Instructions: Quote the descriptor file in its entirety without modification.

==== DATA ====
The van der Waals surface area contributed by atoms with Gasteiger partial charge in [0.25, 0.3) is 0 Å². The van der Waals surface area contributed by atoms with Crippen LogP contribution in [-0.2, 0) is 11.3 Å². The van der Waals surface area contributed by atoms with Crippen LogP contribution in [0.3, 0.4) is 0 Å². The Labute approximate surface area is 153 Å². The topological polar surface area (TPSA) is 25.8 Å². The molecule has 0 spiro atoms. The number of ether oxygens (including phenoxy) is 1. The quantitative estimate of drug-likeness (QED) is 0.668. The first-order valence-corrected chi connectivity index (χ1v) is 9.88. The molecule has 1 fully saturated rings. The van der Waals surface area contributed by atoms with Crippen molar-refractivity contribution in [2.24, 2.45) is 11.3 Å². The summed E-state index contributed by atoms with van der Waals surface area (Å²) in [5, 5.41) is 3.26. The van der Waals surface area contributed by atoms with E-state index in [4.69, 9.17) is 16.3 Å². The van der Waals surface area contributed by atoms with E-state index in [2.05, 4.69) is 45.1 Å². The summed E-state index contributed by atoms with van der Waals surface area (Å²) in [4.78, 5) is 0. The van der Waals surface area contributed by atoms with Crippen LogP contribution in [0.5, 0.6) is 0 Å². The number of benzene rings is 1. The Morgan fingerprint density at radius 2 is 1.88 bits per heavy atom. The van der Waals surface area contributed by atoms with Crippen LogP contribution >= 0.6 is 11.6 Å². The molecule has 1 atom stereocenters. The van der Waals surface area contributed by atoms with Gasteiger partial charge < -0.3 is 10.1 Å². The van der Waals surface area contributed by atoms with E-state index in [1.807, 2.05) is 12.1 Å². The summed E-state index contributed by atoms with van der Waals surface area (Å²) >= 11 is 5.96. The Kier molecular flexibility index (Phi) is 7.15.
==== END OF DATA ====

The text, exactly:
The van der Waals surface area contributed by atoms with Gasteiger partial charge in [0.25, 0.3) is 0 Å². The van der Waals surface area contributed by atoms with Crippen LogP contribution in [-0.2, 0) is 11.3 Å². The van der Waals surface area contributed by atoms with Crippen LogP contribution in [0.3, 0.4) is 0 Å². The Labute approximate surface area is 153 Å². The topological polar surface area (TPSA) is 25.8 Å². The molecule has 0 spiro atoms. The number of ether oxygens (including phenoxy) is 1. The quantitative estimate of drug-likeness (QED) is 0.668. The first-order valence-corrected chi connectivity index (χ1v) is 9.88. The molecule has 1 fully saturated rings. The van der Waals surface area contributed by atoms with Crippen molar-refractivity contribution in [2.24, 2.45) is 11.3 Å². The summed E-state index contributed by atoms with van der Waals surface area (Å²) in [5, 5.41) is 3.26. The van der Waals surface area contributed by atoms with E-state index in [4.69, 9.17) is 16.3 Å². The van der Waals surface area contributed by atoms with E-state index in [2.05, 4.69) is 45.1 Å². The summed E-state index contributed by atoms with van der Waals surface area (Å²) in [4.78, 5) is 0. The van der Waals surface area contributed by atoms with Crippen LogP contribution in [0.5, 0.6) is 0 Å². The number of benzene rings is 1. The Morgan fingerprint density at radius 2 is 1.88 bits per heavy atom. The van der Waals surface area contributed by atoms with Crippen LogP contribution >= 0.6 is 11.6 Å². The molecule has 1 atom stereocenters. The van der Waals surface area contributed by atoms with Gasteiger partial charge < -0.3 is 10.1 Å². The van der Waals surface area contributed by atoms with E-state index in [1.807, 2.05) is 12.1 Å². The summed E-state index contributed by atoms with van der Waals surface area (Å²) >= 11 is 5.96. The Kier molecular flexibility index (Phi) is 7.15.